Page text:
Computed tomography-guided microwave ablation

All lung MWAs were performed percutaneously with either a (1) MTC-3C MWA system (Nanjing Qi Ya Research Institute of Microwave Electric, China. Registration standard: YZB/country 1408-2003. NO: SFDA (III) 20073251059) or (2) a KY-2450B MWA system (Kangyou Microwave Institute, Nanjing, China. Registration standard: YZB/country 0247-2011. NO: SFDA (III) 20113251059). Both of the MWA systems had the same parameters. The microwave emission frequency was 2450 ± 50 MHz with an output power of 0–100 W. Microwave antennae had effective length of 100–180 mm and 14G–20G outside diameter with a 15-mm active tip, and a water circulation cooling system was applied to reduce the surface temperature of the antennae. CT (GE-lightspeed 64 V spiral, USA) was applied to guide the MWA and assess the outcomes. Local anesthesia and preemptive analgesia were performed.[14] Preoperative localization was confirmed by the observation of CT images and movement of patient positions (supine position, lateral position, prone position, etc.). Treatment plan was designed with CT images in which the location-coordinate scale of CT was adhered to the body surface of the tumor area longitudinally. The treatment plan included: (1) to determine the location, size, shape, and relation to the nearby organs of nodular lesion; (2) to position the punctured points on body surface; and (3) to determine the best entry route from the punctured point to the deepest margin of the lesion. In addition, the treatment plan included selecting the number of total microwave antenna (single antenna was involved for tumors ≤3.5 cm and double antennae were applied for tumors 3.6–5.0 cm according to the heating effect of the antenna).[15] In this study, single antenna was applied in 74 cases of tumors and double antennae were applied in 30 cases of tumors. Repeat MWA used the same parameters including wattage and ablation time as the initial MWA at the IR site. Track ablations were performed in both the original MWA and the repeat MWA to avoid the implantation metastasis.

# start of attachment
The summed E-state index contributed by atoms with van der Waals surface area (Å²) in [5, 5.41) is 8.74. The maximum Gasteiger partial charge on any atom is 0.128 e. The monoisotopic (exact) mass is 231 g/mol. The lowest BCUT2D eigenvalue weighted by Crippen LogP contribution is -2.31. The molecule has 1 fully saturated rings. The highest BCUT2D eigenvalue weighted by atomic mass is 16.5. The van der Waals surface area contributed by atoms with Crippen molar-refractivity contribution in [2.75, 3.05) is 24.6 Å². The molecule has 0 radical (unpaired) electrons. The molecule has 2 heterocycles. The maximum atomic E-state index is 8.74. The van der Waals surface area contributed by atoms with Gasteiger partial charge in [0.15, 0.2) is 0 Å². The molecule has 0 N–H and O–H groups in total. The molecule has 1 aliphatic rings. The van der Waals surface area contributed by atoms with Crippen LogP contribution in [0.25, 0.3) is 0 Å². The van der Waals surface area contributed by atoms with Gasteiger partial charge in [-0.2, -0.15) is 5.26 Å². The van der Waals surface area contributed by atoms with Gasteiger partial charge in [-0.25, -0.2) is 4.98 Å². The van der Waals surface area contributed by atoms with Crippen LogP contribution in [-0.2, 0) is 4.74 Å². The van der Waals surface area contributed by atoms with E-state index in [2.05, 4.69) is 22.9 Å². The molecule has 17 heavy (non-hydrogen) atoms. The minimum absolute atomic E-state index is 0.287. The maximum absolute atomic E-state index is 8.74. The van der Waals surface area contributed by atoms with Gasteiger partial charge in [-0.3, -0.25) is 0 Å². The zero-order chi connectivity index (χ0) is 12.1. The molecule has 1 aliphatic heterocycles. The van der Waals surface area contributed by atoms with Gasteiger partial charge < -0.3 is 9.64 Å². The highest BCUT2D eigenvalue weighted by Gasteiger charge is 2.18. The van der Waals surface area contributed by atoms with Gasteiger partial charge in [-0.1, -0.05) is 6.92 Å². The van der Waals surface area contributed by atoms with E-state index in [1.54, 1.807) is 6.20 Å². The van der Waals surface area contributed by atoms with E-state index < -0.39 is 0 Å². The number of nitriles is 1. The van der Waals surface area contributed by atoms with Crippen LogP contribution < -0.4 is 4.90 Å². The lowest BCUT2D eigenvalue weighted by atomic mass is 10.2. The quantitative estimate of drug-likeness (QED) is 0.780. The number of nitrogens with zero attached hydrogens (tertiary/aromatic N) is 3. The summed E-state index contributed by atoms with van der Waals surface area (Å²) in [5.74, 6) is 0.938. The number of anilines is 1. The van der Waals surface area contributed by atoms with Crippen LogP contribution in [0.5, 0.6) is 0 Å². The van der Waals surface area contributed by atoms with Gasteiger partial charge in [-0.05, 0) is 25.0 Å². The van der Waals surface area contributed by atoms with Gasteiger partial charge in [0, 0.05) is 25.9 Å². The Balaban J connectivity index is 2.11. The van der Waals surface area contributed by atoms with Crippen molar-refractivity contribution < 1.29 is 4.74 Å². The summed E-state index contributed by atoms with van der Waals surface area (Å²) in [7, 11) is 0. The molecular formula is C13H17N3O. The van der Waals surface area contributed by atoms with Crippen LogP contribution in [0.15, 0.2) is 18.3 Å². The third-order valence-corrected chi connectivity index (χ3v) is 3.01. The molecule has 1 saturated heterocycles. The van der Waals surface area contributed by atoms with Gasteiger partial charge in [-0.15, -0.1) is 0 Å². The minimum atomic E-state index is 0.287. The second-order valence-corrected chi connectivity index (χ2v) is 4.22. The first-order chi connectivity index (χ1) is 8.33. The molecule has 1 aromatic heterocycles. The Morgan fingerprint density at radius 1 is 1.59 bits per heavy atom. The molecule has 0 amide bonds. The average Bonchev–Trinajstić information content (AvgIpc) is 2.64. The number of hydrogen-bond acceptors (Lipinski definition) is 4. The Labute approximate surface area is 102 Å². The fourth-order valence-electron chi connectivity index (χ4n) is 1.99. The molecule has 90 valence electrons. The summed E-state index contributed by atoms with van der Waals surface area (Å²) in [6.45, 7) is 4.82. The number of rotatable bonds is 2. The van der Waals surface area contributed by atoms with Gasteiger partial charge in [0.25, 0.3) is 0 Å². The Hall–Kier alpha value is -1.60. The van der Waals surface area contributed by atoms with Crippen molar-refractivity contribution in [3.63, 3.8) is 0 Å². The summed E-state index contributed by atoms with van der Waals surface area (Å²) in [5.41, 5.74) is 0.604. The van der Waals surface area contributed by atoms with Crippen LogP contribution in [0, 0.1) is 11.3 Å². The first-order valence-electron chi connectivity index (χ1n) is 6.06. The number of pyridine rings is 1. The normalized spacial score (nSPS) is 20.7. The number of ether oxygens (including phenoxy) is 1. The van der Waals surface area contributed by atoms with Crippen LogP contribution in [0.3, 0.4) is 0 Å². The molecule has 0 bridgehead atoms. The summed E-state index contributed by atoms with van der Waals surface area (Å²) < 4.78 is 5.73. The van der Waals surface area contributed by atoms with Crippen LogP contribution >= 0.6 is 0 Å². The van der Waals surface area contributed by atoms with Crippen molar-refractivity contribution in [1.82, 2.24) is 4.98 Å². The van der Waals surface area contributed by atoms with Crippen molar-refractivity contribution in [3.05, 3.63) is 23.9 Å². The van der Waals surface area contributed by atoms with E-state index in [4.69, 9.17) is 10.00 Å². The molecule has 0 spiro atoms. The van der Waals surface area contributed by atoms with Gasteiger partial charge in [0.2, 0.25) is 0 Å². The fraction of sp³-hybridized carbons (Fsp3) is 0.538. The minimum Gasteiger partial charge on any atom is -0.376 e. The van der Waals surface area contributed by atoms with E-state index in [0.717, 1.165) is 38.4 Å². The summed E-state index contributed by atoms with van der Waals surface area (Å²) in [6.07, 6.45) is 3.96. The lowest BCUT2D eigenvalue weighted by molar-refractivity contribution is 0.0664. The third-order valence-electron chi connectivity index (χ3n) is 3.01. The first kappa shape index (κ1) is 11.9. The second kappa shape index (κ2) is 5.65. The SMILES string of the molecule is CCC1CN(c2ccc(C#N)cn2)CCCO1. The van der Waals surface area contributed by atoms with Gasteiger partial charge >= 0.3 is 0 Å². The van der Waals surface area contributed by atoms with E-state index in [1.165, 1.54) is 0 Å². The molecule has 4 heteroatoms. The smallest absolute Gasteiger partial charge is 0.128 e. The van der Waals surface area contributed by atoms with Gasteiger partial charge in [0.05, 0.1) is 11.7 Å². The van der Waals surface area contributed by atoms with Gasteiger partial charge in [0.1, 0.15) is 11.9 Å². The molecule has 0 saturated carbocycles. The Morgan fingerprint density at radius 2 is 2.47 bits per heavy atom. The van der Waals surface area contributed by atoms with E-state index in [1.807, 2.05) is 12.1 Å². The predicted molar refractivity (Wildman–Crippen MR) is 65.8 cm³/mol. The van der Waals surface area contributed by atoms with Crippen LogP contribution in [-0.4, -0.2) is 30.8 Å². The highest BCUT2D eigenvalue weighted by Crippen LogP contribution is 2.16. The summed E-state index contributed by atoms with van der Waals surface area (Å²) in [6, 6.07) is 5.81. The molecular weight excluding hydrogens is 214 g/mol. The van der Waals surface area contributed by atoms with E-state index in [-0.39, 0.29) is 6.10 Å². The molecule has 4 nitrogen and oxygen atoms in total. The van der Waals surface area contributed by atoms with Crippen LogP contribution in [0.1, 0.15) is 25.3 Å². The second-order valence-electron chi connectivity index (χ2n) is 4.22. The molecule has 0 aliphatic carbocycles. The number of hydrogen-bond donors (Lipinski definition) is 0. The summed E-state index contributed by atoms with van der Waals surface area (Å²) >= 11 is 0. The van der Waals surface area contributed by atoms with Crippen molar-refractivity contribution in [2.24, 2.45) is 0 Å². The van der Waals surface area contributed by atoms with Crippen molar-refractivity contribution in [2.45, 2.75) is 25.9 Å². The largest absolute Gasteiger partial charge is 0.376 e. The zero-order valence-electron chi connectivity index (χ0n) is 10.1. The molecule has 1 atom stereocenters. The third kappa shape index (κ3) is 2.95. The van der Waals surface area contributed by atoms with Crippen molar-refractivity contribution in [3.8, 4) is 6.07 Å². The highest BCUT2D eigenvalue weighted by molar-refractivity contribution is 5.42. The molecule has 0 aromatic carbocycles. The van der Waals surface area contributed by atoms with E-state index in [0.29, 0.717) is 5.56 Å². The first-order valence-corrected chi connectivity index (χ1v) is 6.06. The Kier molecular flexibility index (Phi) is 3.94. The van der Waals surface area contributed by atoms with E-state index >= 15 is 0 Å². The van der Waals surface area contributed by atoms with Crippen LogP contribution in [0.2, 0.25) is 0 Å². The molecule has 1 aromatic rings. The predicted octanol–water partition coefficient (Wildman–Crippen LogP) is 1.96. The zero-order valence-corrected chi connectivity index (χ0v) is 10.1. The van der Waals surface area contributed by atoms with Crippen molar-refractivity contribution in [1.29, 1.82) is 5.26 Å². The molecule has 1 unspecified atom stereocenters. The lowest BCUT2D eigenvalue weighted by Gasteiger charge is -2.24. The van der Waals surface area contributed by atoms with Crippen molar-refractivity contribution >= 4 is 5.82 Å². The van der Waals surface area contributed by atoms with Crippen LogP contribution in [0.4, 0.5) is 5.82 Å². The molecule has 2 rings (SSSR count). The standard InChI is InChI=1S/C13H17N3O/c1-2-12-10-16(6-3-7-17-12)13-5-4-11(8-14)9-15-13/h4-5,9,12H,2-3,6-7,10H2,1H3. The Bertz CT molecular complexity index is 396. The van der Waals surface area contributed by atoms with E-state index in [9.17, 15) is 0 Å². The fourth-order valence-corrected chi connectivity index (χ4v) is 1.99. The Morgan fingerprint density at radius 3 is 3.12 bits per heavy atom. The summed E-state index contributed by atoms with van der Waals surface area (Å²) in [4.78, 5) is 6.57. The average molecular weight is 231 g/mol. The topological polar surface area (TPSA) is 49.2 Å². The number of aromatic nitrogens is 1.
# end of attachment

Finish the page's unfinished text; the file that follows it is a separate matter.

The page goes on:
All patients received a noncontrast chest CT scan 24–48 h after the ablation to detect potential complications and ground-glass opacity. Patients were requested to have serial repeat CECT scans at 1, 2, and 3 months, every 3 months in the 1st year after surgery, and then every 6 months for thereafter. Local control was referred to as no focal or diffuse enhancement of the ablated lesion on the CECT of follow-up imaging. The progress-free survival (PFS) for patients with LR was the time from the repeat MWA to the time of local or distant metastasis.

Microwave ablation complication assessment

Complication assessment was guided by standards which were set by the International Working Group on Imagine-Guided Tumor Ablation in 2005.[16]

Statistical methods

Data analysis was performed with SPSS 13.0 (SPSS Inc., Chicago, IL, USA) statistical software. Survival curves to estimate overall survival (OS) and disease-free survival were constructed using the Kaplan–Meier method and compared using the log-rank test. Comparison of LR between groups was performed by Chi-square test. Comparison of tumor diameter between groups with and without LR was performed by student t-test. Statistical significance level was set at P < 0.05.


 > Results Top


Clinical outcomes